Focus on those parts of your experience to date that might help persuade them that you are the right person for them.

The key with a covering letter is to avoid just repeating lots of things that are already on your CV or elsewhere on your application form.

Instead, briefly mention a couple of the highlights from your CV but tie this into some reasoning as to why you feel you would be a good fit for the firm.

5. Sign off professionally

Thank them for their time in considering your application, state your availability for interview and ask that they contact you with any queries.

Do not waffle or go overboard here by stressing your desire to work for the firm or saying you want to contribute to the firm’s future success.

These should be obvious given the care you have taken over your research and your application.

Help The Recruiter

Finally, as with all drafting in your applications, be sure to help the recruiter by writing in a clear and concise manner.

Use short sentences and paragraphs in order to ensure the points you are presenting do not get lost in a sea of words.

They will be assessing your writing skills when reading your application so ensure you give a good account of yourself.

A lot of job applications are now done online in fancy, new-fangled, digital application forms. However, many companies still favour the traditional CV and cover letter application combo.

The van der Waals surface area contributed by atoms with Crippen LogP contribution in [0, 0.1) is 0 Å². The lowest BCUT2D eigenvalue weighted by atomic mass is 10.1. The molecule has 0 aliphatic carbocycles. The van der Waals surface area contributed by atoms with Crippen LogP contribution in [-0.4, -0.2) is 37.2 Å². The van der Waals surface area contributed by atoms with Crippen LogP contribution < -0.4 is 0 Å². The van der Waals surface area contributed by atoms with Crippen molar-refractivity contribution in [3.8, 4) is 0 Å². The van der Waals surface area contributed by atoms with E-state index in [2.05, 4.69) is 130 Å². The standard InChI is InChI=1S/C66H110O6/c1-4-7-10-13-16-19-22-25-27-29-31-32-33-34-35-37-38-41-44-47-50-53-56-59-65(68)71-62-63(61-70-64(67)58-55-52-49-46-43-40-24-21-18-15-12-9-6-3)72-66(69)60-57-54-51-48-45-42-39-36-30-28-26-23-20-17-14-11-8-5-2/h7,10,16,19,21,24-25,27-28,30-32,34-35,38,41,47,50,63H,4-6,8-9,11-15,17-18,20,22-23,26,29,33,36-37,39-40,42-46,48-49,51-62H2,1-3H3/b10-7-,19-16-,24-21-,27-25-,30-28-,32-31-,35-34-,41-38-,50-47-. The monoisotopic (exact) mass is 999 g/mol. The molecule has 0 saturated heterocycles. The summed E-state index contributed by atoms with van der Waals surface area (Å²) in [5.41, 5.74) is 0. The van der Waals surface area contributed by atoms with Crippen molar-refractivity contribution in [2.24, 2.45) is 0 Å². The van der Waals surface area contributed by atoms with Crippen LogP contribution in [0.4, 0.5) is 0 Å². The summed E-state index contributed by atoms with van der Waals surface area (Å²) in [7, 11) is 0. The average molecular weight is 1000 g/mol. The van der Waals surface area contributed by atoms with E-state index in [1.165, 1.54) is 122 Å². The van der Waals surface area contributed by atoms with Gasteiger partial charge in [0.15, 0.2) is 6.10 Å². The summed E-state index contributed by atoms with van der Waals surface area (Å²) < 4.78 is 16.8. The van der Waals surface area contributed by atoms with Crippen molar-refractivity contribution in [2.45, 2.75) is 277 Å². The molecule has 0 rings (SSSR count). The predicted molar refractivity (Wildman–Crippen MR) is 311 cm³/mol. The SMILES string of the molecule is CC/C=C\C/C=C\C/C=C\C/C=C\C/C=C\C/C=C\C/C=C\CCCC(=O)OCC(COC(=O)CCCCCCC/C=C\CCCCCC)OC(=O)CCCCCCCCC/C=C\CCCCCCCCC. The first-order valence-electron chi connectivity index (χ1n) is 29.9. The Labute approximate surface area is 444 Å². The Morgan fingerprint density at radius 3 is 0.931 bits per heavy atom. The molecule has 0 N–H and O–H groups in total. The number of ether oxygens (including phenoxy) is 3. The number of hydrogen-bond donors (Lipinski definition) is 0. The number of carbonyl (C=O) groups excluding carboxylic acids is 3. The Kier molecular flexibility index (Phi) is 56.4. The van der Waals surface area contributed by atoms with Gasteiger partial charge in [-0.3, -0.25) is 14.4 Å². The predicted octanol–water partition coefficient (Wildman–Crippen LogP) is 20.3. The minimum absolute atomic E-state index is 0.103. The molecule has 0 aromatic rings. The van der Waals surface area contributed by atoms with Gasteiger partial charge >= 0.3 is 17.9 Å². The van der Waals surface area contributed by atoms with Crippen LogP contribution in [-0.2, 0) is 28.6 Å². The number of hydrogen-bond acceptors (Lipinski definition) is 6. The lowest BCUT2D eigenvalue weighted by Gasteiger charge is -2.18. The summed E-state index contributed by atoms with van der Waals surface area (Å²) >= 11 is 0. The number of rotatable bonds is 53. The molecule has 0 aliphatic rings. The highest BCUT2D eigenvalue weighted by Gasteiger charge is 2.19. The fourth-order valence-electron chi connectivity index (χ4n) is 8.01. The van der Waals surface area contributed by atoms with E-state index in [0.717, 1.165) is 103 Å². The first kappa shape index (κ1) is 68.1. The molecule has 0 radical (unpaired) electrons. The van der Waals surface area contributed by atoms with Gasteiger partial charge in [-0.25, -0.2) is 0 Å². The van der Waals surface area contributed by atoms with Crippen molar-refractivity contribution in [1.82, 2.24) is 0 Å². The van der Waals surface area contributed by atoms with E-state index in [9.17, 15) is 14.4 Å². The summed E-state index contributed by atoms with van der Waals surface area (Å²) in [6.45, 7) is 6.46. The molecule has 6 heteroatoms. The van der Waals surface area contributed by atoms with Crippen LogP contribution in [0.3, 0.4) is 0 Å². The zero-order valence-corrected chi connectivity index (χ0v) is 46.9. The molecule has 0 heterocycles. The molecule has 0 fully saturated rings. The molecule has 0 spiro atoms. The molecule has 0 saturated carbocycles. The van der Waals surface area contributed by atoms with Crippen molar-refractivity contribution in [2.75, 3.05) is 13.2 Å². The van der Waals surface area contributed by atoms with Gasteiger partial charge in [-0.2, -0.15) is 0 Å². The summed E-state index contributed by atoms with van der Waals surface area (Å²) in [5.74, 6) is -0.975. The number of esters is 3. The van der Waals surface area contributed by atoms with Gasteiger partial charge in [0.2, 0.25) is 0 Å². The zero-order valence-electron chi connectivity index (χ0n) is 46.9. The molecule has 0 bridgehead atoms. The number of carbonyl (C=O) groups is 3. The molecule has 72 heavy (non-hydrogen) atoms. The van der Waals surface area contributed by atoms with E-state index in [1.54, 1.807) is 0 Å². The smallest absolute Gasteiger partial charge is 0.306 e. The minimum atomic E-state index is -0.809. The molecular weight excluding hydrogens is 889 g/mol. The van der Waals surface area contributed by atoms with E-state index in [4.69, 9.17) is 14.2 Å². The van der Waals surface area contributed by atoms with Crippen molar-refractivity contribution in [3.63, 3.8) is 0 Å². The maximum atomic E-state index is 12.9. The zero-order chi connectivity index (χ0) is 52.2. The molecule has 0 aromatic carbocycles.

Whether it’s a speculative application, or one targeted at a specific job advertisement, the covering letter is a key ingredient in this process! 

So, how do you stand out from the overstuffed pile?

This article takes a look at how to write a covering letter for all those companies that are keeping it real and asking you to tell them all about your employability on just one page of A4. 


> If you're keen to find out more about those companies, you can head over to our Law Jobs section.

What's the point of a cover letter?

The covering letter is the paper equivalent of those initial few seconds when we meet someone new. Much is judged upon little!

The ultimate aim of the covering letter is to politely scream “choose me”, in a way that convinces an employer that you are worthy of them offering you an interview. No pressure then!

What does an employer want?

Let’s take a second to consider the employer’s perspective: